What are the Best… Off Road Communication Options?
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So what is the best communication device for your unique situation? That depends on what your particular needs are and how far away you need to communicate.
Some off-roaders prefer not to communicate at all. A few want to be in constant contact with members of their party. Another small segment only want the ability to communicate in case of an emergency.
A growing number of off road adventurers want to take advantage of as many off road communication options as they can. Fortunately for these folks, certain communication devices satisfy several options.
Let’s explore the various off road communication options available to four-wheelers and other outdoor adventurers.
Off Road Communication Options
Cell Phones – Cell Phones are actually low powered, high frequency, two-way radios that depend on strategically placed cell towers to function.
Cell phones don’t always perform very well in off road conditions due to the lack of available cell towers within range. Optional internal/external antennas and power boosters claim to increase coverage somewhat.
With all the different cell phone choices and types of service available, it’s hard to tell in advance if your phone will work in a particular area. You will probably have to find out first hand through experimentation.
My Nokia 6102, through Cingular’s GSM service, exceeds my expectations in off road conditions here in Western Nevada. While friends phones with Nextel, Verizon and Sprint services seldom work off road.
It’s been some time since I first wrote this article and I’ve been through several phones. I now have a smart phone as do most people. The cell service is so good now that even on a recent hunting trip to central Nevada, we had phone service over 80% of the time with Verizon, Sprint and AT&T phones.
In other parts of the country, the other services and phones might work better than mine. Coverage area maps are deceiving and don’t always represent actual coverage. Investigate to see which phone and service provider works best for your off road needs.
Satellite Phones – Satellite Phones seem to be the ideal solution for most off road and outdoor needs. Satcom handhelds work almost anywhere and provide reliable backcountry and off road communication capability.
The only real drawback is the purchase price and minimum monthly charges associated with owning a sat phone. Purchase prices run from about $250 and up, while basic service plans start at $20 per month.
Beside the high purchase cost, activation fees and the mandatory monthly/annual service fees, most airtime charges run over a $1.00 per minute. You may have to pay roaming and long distance charges as well.
In conclusion, a great way to go if you really feel you must have the most reliable off road communication option available. Just be prepared to spend hundreds annually for a phone you may seldom use.
FRS and GMRS Radios
FRS and GMRS 2-way radios – These are inexpensive options for outdoor communications. They are lightweight and compact, cheap to buy and once you purchase them there are no further charges associated with usage.
FRS or “Family Radios Service” radios are relative short range, 14 channel (1-14), two-way radios that don’t require an FCC license to operate. The maximum allowable power of 1/2 watts limits range from about ¼ to 2 miles.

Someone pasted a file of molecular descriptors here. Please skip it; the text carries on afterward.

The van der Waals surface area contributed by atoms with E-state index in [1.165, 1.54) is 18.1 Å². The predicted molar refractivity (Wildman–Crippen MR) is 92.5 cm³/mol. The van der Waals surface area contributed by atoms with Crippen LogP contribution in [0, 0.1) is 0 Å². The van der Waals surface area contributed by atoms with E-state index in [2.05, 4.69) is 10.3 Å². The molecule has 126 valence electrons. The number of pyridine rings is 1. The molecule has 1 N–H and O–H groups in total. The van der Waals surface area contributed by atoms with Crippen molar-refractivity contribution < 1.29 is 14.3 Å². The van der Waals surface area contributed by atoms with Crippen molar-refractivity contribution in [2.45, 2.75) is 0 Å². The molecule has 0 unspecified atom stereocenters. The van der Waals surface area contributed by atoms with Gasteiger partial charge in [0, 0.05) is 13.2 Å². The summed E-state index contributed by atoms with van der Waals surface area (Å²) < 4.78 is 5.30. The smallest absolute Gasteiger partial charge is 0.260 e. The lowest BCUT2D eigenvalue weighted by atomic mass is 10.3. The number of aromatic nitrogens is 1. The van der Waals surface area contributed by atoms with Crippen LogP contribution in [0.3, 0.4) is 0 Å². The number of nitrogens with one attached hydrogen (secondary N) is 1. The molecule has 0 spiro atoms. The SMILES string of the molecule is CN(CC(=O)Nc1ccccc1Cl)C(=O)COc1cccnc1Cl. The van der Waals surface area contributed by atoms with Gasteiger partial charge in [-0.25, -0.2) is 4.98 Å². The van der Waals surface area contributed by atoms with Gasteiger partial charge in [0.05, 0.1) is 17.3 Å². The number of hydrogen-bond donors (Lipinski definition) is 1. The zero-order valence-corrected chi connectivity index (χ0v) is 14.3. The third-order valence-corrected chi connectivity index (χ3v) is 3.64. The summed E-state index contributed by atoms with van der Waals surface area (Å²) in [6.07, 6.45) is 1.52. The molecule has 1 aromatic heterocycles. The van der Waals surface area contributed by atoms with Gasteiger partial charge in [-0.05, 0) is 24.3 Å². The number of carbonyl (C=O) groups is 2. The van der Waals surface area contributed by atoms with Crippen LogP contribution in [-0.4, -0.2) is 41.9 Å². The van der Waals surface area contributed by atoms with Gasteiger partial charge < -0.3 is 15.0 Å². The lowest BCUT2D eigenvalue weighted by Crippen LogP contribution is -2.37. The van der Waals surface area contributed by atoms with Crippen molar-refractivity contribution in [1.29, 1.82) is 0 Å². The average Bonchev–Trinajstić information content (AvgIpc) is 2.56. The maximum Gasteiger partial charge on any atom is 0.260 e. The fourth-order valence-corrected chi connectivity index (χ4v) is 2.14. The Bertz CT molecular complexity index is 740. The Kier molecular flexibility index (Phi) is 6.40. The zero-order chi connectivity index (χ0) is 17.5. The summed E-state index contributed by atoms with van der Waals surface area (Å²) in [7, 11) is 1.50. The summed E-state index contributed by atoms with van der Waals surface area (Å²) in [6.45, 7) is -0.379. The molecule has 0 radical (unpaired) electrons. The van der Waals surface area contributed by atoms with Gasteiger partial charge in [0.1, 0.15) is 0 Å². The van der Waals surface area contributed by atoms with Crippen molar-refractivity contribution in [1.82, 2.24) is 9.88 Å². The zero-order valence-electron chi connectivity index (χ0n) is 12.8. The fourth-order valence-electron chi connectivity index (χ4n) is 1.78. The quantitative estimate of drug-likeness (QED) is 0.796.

GMRS or “General Mobile Radio Service” operates on 8 dedicated channels (15-22) designated by the FCC. Handheld UHF/FM GMRS radios typically come with 1 to 5 watts operating power.
To operate a GRMS radio, you must purchase an $80 FCC radio operator’s license good for 5 years. Range can go from ¼ to over 10 miles depending on conditions. Many GRMS radios can operate on the FRS frequencies too.
CB (Citizens’ Band) Radios – Citizens’ Band radio service is intended to be a private two-way voice communication service for use in personal and business activities of the general public. No license is required.
The maximum legal CB power output level is four watts for AM and 12 watts (peak envelope power or “PEP”) for single side band.
CB radios in the United States use frequencies near 27 MHz. (a slice off the original Amateur Radio band). Normal range is from 1-5 miles.
During periods of peak sunspot activity, transmitters can sometimes be heard for hundreds or even thousands of miles. So CB can be a good way to go if those you are communicating with have compatible radios.
Amateur (Ham) Radios – There are over 700,000 licensed amateur radio operators in the US. We tend to think of a ham as someone sitting in some corner of his/her house talking to another Ham. I use my Ham license for off road communication and emergency backup.
While this stereotype can be true, many hams are also avid outdoorsmen that use mobile and handheld two-way radios to communicate while enjoying many off road outdoor activities.
How do ham radios perform while off road? Very well. I would rate them just behind a satellite phone in capability. This is largely due to a large number of repeaters scattered throughout the high mountains and various other strategic outdoor locations.
Transmit power, antenna length, frequency band and other factors also come into play. Normal range depends upon many of the above factors and more. Line of sight to 50 miles and more can be expected.
What about the test to get your amateur license? You have to pass a 35 question multiple-choice test with a score of 74% or better. The test costs $14 to take and nothing for the 10-year license. Although not difficult, you will have to put in some serious study time to pass.
In conclusion, off road communication comes in many forms, you just have to choose the mode that works best for you.
Iridium Satllite – www.iridium.com
Yaesu Radios – www.yaesu.com/
The National Association for Amateur Radio – www.arrl.org
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